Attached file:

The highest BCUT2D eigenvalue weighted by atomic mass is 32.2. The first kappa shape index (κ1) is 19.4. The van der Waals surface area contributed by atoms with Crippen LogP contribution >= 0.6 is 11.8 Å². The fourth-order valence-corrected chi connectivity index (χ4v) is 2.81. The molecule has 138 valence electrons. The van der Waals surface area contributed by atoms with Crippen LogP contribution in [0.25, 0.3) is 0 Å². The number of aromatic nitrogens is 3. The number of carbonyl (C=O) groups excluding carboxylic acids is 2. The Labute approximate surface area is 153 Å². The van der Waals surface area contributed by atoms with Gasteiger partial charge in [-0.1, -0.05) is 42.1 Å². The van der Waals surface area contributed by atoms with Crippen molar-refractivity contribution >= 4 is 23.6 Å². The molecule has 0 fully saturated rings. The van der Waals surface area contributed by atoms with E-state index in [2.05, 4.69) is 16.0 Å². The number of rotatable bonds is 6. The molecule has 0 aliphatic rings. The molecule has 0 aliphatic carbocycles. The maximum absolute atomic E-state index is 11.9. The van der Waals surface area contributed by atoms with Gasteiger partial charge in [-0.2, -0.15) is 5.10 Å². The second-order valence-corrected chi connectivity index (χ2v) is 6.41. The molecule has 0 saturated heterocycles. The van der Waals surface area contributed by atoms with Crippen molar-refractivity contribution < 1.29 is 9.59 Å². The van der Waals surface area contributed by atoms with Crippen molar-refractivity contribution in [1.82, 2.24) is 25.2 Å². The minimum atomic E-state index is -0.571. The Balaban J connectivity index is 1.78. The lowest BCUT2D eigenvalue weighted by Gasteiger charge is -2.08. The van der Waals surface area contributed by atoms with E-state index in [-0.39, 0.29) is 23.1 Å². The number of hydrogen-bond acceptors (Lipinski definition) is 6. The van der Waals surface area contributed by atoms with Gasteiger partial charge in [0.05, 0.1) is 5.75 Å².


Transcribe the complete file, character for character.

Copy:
The highest BCUT2D eigenvalue weighted by atomic mass is 32.2. The first kappa shape index (κ1) is 19.4. The van der Waals surface area contributed by atoms with Crippen LogP contribution >= 0.6 is 11.8 Å². The fourth-order valence-corrected chi connectivity index (χ4v) is 2.81. The molecule has 138 valence electrons. The van der Waals surface area contributed by atoms with Crippen LogP contribution in [0.25, 0.3) is 0 Å². The number of aromatic nitrogens is 3. The number of carbonyl (C=O) groups excluding carboxylic acids is 2. The Labute approximate surface area is 153 Å². The van der Waals surface area contributed by atoms with Gasteiger partial charge in [-0.1, -0.05) is 42.1 Å². The van der Waals surface area contributed by atoms with Crippen molar-refractivity contribution >= 4 is 23.6 Å². The molecule has 0 fully saturated rings. The van der Waals surface area contributed by atoms with E-state index in [2.05, 4.69) is 16.0 Å². The number of rotatable bonds is 6. The molecule has 0 aliphatic rings. The molecule has 0 aliphatic carbocycles. The maximum absolute atomic E-state index is 11.9. The van der Waals surface area contributed by atoms with Gasteiger partial charge in [-0.2, -0.15) is 5.10 Å². The second-order valence-corrected chi connectivity index (χ2v) is 6.41. The molecule has 0 saturated heterocycles. The van der Waals surface area contributed by atoms with Crippen molar-refractivity contribution < 1.29 is 9.59 Å². The van der Waals surface area contributed by atoms with Crippen molar-refractivity contribution in [1.82, 2.24) is 25.2 Å². The minimum atomic E-state index is -0.571. The Balaban J connectivity index is 1.78. The lowest BCUT2D eigenvalue weighted by Gasteiger charge is -2.08. The van der Waals surface area contributed by atoms with E-state index in [-0.39, 0.29) is 23.1 Å². The number of hydrogen-bond acceptors (Lipinski definition) is 6. The van der Waals surface area contributed by atoms with Gasteiger partial charge in [0.05, 0.1) is 5.75 Å².